Women are making gains in elections: How do we further empower women in politics?

Women are making gains in elections: How do we further empower women in politics?
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What a year for women. Or to specify, for Democratic women.

As I watched nearly 500,000 people attend the Women’s March on Jan. 21 in Washington, D.C., I questioned what would happen next. Was it a march, or a movement? 

I was meeting with a former graduate student who lamented that Occupy Wall Street and Black Lives Matter never achieved real power or change, especially at the ballot box. I reflected, “Passion without a plan is simply noise.” And there was a lot of noise. Could those who attended the Women’s March in D.C. and cities across the country actually turn that passion into a plan with achievable steps to create change?  

Yes, they did. I’ve seen it materialize all year, starting in January in Pittsburgh. Dr. Dana Brown runs the Pennsylvania Center for Women and Politics at Chatham University, where she has hosted Ready to Run, a one-day nonpartisan campaign training event for women candidates, since 2012. Pennsylvania is notorious for its lack of women in public office, ranking number 39 out of 50 states.  


Ready to Run typically hovers around 70 women (and a few enlightened men). Yet, something amazing happened: 167 women registered for the Jan. 28 workshop. This wasn’t a one-off day of protest and noise. These women had decided to take action. They wanted to learn how to run a winning campaign, raise money, advocate for their causes and give speeches that resonate with voters.

At Rutgers University, the Center for American Women & Politics Ready to Run program had 276 women attend its March workshop (nearly double the usual number).  

Across the country, I’ve spoken to more than 900 potential women candidates this year. Yet as a Republican, I noted few (usually less than five) of those in attendance were Republicans. My observation fell on deaf ears back in Washington. The response: “We don’t do identity politics” or “There’s no gender gap. Fifty-three percent of white women voted for Trump.”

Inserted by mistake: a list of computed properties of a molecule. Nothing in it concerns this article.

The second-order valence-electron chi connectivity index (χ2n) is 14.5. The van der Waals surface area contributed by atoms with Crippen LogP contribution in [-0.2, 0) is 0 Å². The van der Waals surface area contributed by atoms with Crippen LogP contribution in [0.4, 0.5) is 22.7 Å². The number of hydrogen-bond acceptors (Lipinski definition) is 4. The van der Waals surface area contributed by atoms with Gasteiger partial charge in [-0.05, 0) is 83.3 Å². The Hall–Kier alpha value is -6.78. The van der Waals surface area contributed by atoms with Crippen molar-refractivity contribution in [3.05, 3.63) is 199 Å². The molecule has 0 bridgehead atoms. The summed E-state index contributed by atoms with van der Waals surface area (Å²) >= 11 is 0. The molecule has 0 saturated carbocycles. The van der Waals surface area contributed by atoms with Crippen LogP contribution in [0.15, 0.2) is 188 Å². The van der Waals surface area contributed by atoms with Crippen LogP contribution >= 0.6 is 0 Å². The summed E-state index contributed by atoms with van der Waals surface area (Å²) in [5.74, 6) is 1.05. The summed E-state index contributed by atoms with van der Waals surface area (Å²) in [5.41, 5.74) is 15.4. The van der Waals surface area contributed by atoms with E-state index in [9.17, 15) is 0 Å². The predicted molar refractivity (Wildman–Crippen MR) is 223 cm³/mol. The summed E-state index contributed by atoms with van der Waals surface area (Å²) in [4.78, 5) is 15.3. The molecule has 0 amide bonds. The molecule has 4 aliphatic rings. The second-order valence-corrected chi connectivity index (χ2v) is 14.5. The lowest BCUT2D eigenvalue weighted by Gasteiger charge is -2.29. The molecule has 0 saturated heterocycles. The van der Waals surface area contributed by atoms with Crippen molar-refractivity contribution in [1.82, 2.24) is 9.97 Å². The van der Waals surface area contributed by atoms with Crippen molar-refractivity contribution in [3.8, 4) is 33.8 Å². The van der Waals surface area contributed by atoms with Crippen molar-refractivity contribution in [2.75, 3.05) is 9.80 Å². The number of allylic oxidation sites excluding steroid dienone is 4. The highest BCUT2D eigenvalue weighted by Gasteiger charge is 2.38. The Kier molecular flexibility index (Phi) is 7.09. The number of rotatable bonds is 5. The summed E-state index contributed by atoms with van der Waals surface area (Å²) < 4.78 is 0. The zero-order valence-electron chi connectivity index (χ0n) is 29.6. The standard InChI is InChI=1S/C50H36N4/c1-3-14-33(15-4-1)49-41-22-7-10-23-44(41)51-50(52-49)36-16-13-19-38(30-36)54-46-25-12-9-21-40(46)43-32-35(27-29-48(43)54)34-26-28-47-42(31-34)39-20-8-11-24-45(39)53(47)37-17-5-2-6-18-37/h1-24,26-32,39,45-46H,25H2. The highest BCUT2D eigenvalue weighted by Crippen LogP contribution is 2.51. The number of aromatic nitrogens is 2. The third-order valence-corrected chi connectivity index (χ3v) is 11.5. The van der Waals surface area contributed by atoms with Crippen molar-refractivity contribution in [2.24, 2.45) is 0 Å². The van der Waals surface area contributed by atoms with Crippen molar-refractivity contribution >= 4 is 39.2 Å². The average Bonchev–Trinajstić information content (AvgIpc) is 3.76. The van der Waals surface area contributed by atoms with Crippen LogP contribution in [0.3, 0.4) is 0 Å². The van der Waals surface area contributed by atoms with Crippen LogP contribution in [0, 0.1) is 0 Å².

How ingrained is this perception by party? The Pew Research Center released a study titled “Gender, generation and partisanship come into play about raising boys and girls” on Dec. 5. The differences in attitudes between Republicans and Democrats about encouraging leadership traits for boys and girls are stark.

Based on the “Poised to Run” study prepared by Rutgers, I tell audiences, “Men wake up and say, ‘I want to be president.’ Women wake up and say, ‘Am I smart enough, good enough and will people like me?’ — and have to be actively recruited to run for office.” The study showed, “Almost twice as many women as men state representatives were pure recruits. In contract, women were far less likely than men to be ‘self-starters’ who said that the initial decision to run for elective office for the first time was entirely their idea.”  

The confidence gap is real. Girls start to feel less confident than boys by age 6, according to a survey conducted by the Science journal in 2017. It’s why training girls (and women) to have confidence, courage and the gravitas to run for office is imperative.  

On Election Day, people were shocked at results in New Jersey and Virginia and elsewhere across the country, where Democratic women won even in Republican districts. Voters punished arrogance and sexism. A New Jersey politician who shared a meme on Facebook asking if the Women’s March would be “over in time for them to cook dinner” had to eat his words — a woman defeated him at the polls.

We need more women at the table, Republican and Democratic. That means the Republican Party has to do more to recruit and train women. As a professional fundraiser for many years to Republican members of Congress, I’ve lived by the famous Jesse Unruh motto that “Money is the mother’s milk of politics.” But women, especially Republican women, need more than money. There’s always another Republican group that launches yet another program purporting to help more women get elected after every losing election.

What if you spent money on teaching women to be more prepared candidates? Invest in speech coaching, message development, asking for money, and other skills to launch women on a path to public service. Provide leadership training to teach them to be the best candidates and even better elected officials.

Four times as many women are registered to challenge incumbents in 2018 than in 2015; of the 354 women registrants, 89 percent are Democrats. Democratic women have turned passion into a plan. And a plan without action is simply a speech. Will Republicans step up and do more than speak as we enter the 2018 elections?

Nancy Bocskor has trained candidates and activists in the United States and 27 other countries, with a focus on helping women achieve success in public service. She is an adjunct professor at The George Washington University’s Graduate School of Political Management. Follow her on Twitter @nancybocskor